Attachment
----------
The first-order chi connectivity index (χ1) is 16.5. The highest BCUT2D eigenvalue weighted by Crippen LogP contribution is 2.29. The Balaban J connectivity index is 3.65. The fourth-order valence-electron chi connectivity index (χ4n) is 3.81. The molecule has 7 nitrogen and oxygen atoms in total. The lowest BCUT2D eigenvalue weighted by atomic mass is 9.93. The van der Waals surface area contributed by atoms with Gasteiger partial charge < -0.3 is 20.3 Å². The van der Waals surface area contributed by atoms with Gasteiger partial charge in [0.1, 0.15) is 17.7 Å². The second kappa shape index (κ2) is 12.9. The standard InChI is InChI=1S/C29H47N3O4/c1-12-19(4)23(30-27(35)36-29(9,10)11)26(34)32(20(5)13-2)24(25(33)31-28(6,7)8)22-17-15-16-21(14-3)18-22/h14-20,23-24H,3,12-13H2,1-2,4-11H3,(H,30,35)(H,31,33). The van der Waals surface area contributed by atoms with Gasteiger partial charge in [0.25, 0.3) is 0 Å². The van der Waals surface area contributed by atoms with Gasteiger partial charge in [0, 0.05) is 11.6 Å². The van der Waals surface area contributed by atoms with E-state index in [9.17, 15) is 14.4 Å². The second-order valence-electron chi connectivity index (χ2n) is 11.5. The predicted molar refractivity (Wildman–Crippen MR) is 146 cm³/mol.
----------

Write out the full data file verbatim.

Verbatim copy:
The first-order chi connectivity index (χ1) is 16.5. The highest BCUT2D eigenvalue weighted by Crippen LogP contribution is 2.29. The Balaban J connectivity index is 3.65. The fourth-order valence-electron chi connectivity index (χ4n) is 3.81. The molecule has 7 nitrogen and oxygen atoms in total. The lowest BCUT2D eigenvalue weighted by atomic mass is 9.93. The van der Waals surface area contributed by atoms with Gasteiger partial charge < -0.3 is 20.3 Å². The van der Waals surface area contributed by atoms with Gasteiger partial charge in [0.1, 0.15) is 17.7 Å². The second kappa shape index (κ2) is 12.9. The standard InChI is InChI=1S/C29H47N3O4/c1-12-19(4)23(30-27(35)36-29(9,10)11)26(34)32(20(5)13-2)24(25(33)31-28(6,7)8)22-17-15-16-21(14-3)18-22/h14-20,23-24H,3,12-13H2,1-2,4-11H3,(H,30,35)(H,31,33). The van der Waals surface area contributed by atoms with Gasteiger partial charge in [0.25, 0.3) is 0 Å². The van der Waals surface area contributed by atoms with Gasteiger partial charge in [0, 0.05) is 11.6 Å². The van der Waals surface area contributed by atoms with E-state index in [9.17, 15) is 14.4 Å². The second-order valence-electron chi connectivity index (χ2n) is 11.5. The predicted molar refractivity (Wildman–Crippen MR) is 146 cm³/mol.